Previous studies have associated the risk of thrombosis with PNH clone size <50 per cent6 and <20 per cent12. However, no studies have associated the risk of thrombosis with small clone size <1 per cent. Moreover, thrombophilia is more commonly associated with the presence of haemolysis12 (laboratory evidence of LDH >1.5 times the upper limit of normal) in cases of PNH, which none of the patients B1, B2 or B3 showed. Hence, small clones in patients B1, B2 and B3 may not be responsible for thrombosis. This could be reflective of the existence of small clones of PNH in the general population, the exact prevalence of which, however, is unknown5.
Only a few studies worldwide have used FLAER-based markers to screen for PNH in patients presenting with thrombosis: A Canadian study conducted among patients with idiopathic venous thromboembolism showed a PNH clone size of >0.02 per cent in the neutrophil population in only one out of 388 patients5. An Italian study conducted on patients with thrombosis of the splanchnic vein showed small PNH clones (<0.2%) in only two out of 202 patients13. A study from Chandigarh, India, conducted in 2014, showed two out of 142 patients with intra-abdominal thrombosis as having large PNH clones14. Another study from Chandigarh, India, published in 2020 did not detect PNH phenotype in any of the 180 patients with cerebral sinovenous thrombosis15. A study from Turkey published in 2020 conducted on patients with idiopathic portal vein thrombosis showed PNH clone size between 3.02 and 4.62 per cent in four out of 112 patients16.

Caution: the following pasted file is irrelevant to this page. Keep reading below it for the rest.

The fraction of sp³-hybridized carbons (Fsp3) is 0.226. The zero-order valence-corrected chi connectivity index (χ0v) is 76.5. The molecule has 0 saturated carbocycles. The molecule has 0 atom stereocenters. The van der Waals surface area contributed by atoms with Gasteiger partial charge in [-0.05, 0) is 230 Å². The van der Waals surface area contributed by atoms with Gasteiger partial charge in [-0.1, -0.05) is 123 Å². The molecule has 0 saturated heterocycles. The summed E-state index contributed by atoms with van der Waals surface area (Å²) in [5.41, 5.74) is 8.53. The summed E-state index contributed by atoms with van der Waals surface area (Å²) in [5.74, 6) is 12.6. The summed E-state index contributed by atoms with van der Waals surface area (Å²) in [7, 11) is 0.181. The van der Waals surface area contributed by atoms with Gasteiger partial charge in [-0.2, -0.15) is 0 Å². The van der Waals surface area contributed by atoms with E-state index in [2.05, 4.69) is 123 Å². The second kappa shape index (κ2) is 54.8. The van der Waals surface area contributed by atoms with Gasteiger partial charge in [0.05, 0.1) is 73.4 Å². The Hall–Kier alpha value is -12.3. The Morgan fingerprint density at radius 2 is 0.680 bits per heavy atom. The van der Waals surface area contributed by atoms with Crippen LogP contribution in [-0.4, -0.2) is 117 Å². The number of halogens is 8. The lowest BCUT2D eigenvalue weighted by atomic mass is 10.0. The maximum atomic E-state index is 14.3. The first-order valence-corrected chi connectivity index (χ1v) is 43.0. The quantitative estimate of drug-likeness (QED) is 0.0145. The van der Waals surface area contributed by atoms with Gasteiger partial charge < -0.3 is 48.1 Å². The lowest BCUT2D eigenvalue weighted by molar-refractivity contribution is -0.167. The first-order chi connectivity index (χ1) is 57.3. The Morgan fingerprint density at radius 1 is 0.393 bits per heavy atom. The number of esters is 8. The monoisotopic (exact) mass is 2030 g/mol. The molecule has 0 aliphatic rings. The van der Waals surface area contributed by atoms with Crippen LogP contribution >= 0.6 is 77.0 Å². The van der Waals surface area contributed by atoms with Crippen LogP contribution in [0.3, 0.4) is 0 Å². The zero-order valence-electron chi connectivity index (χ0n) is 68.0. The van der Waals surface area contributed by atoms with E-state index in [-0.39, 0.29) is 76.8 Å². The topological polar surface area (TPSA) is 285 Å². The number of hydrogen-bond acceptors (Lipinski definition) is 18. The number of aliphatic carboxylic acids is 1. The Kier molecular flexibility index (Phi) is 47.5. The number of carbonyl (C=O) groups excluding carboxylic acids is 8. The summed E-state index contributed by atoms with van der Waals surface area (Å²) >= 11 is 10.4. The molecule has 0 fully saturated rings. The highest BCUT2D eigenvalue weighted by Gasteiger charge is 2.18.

The present study in western Rajasthan shows a higher proportion of patients with PNH compared to those reported in studies previously done elsewhere5,13-16. Based on the findings it is suggested that PNH screening should be added to the panel of investigations done for patients presenting with thrombosis, if other indications such as coexistent cytopenias, or intravascular haemolysis are noted, or if the patients are young. This may provide an otherwise missed opportunity to diagnose this disorder. Patients with DVT are given anticoagulants17. However, in PNH, anticoagulation needs to be continued for life. In addition, eculizumab may be employed as it has been found to be effective in reducing thrombophilic events in cases of PNH18. A study in the UK showed reduction in thromboembolic event rate in 103 antithrombotic-treated patients from 10.61 to 0.62 events per 100 patient-years with eculizumab treatment18. However, in India and developing countries, the use of eculizumab is limited as it is expensive and not available19. Shorter duration and small sample size were the limitations of this study. Nevertheless, our study opens the avenue for larger studies to find out the pathophysiology of thrombosis in PNH, and to determine its epidemiological aspects in the western Rajasthan region.
Acknowledgment: The authors acknowledge Dr Gopal Krishana Bohra, Associate Professor, department of Medicine, All India Institute of Medical Sciences, Jodhpur, who helped in enrolling patients, and Ms Jagriti Jha, MBBS student, AIIMS Jodhpur, who helped in sample collection.
Financial support & sponsorship: The first author (SP) received ICMR- Short Term Studentship (2019-05492) for conduction of this study.
Conflicts of Interest: None.